It is well settled that a deed of conveyance, absolute on its face, but in- tended by the parties as security for a debt, is in equity a mortgage. Oberdorfer v. White, 78 S. W. 436 (Ky.). It is also a general rule that possession is con- structive notice of the possessor's interest in the land and puts prospective dealers with the title on inquiry. Niles v. Cooper, 98 Minn. 39, 107 N. W. 744. The principal case applies this rule to a grantor remaining in possession after a full conveyance. But the decided majority of cases and the better reason are contra. Exon v. Dancke, 24 Or. IIO, 32 Pac. I045. The effect of possession being to put a prospective purchaser on inquiry, it would seem that any inquiry suggested in the principal case is sufficiently answered by the possessor's own deed to B. Eylar v. Eylar, 60 Tex. 3I5. The natural presumption in such a case is that the grantor's possession is merely permissive and perfectly consist- ent with title in the grantee. Brigham v. Thompson, 12 Tex. Civ. App. 562. Since the principal case does not present any circumstances rebutting that presumption, it gives too great effect to the grantor's continuance in possession.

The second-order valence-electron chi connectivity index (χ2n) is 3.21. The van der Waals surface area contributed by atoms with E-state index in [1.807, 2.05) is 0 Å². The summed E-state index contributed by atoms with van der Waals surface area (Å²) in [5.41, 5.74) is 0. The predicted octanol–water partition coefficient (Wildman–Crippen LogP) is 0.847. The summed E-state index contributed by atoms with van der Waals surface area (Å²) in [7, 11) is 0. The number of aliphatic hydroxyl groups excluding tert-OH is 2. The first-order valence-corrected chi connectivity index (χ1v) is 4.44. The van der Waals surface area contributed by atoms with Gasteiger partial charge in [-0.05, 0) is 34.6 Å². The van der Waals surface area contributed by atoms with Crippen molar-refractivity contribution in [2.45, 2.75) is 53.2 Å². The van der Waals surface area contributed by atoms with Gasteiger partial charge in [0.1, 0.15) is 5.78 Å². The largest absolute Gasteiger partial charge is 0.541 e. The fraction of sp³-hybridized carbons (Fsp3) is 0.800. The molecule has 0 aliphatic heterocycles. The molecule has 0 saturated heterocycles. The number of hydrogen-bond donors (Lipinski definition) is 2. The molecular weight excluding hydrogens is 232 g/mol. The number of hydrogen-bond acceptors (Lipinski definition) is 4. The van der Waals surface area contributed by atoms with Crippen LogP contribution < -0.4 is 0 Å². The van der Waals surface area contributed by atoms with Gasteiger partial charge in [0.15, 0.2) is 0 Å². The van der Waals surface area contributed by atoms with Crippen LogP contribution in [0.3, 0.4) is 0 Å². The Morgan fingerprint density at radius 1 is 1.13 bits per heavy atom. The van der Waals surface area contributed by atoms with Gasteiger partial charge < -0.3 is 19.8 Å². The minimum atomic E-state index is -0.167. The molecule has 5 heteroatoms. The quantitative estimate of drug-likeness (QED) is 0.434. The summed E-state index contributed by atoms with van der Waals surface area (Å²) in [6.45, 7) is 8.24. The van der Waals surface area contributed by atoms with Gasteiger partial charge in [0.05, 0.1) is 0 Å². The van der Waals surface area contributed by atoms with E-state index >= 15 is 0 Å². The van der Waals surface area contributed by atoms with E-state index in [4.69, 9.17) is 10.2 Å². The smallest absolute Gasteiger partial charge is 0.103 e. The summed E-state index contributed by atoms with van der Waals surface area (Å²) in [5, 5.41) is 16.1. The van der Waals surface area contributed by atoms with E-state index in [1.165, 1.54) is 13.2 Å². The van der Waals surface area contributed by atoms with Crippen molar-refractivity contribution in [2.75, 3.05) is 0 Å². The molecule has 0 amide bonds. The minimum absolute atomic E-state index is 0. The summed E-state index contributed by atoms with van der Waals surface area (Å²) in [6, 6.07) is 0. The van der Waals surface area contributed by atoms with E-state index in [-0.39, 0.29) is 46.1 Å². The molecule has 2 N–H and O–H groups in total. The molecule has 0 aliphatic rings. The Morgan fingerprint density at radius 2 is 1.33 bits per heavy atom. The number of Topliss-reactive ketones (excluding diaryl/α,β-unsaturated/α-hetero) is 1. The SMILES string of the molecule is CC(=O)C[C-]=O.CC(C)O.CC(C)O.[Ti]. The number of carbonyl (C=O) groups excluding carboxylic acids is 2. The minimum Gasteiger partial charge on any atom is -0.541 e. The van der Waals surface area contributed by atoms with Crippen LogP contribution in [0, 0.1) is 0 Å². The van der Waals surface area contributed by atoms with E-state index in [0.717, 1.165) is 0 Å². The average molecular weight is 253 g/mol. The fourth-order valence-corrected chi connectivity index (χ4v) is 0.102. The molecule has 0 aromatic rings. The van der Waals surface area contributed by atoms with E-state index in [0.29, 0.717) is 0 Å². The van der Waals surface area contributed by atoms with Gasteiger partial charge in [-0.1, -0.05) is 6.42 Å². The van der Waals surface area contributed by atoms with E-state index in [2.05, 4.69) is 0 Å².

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    Article Contentsp. 194

    Issue Table of ContentsHarvard Law Review, Vol. 25, No. 2 (Dec., 1911), pp. 103-202Legal Cause in Actions of Tort [pp. 103 - 128]Workmen's Compensation Acts: Their Theory and Their Constitutionality [pp. 129 - 139]The Scope and Purpose of Sociological Jurisprudence [Continued] [pp. 140 - 168]NotesThe Law School [pp. 169 - 171]Liability of Future Interests in Personalty for Owner's Debts [pp. 171 - 173]Valuation of Water Right and Franchise as Basis for Determining Irrigation Rates [pp. 173 - 174]Interpleader in Tax Cases [pp. 174 - 176]Constitutionality of Discriminations on the Party-Column Form of Ballot [pp. 176 - 177]Hand Baggage Retained in the Control of the Passenger [pp. 178 - 179]Extent of Valid Waiver of Criminal Procedure [pp. 179 - 181]Dower as Subject to Inheritance Tax [pp. 181 - 182]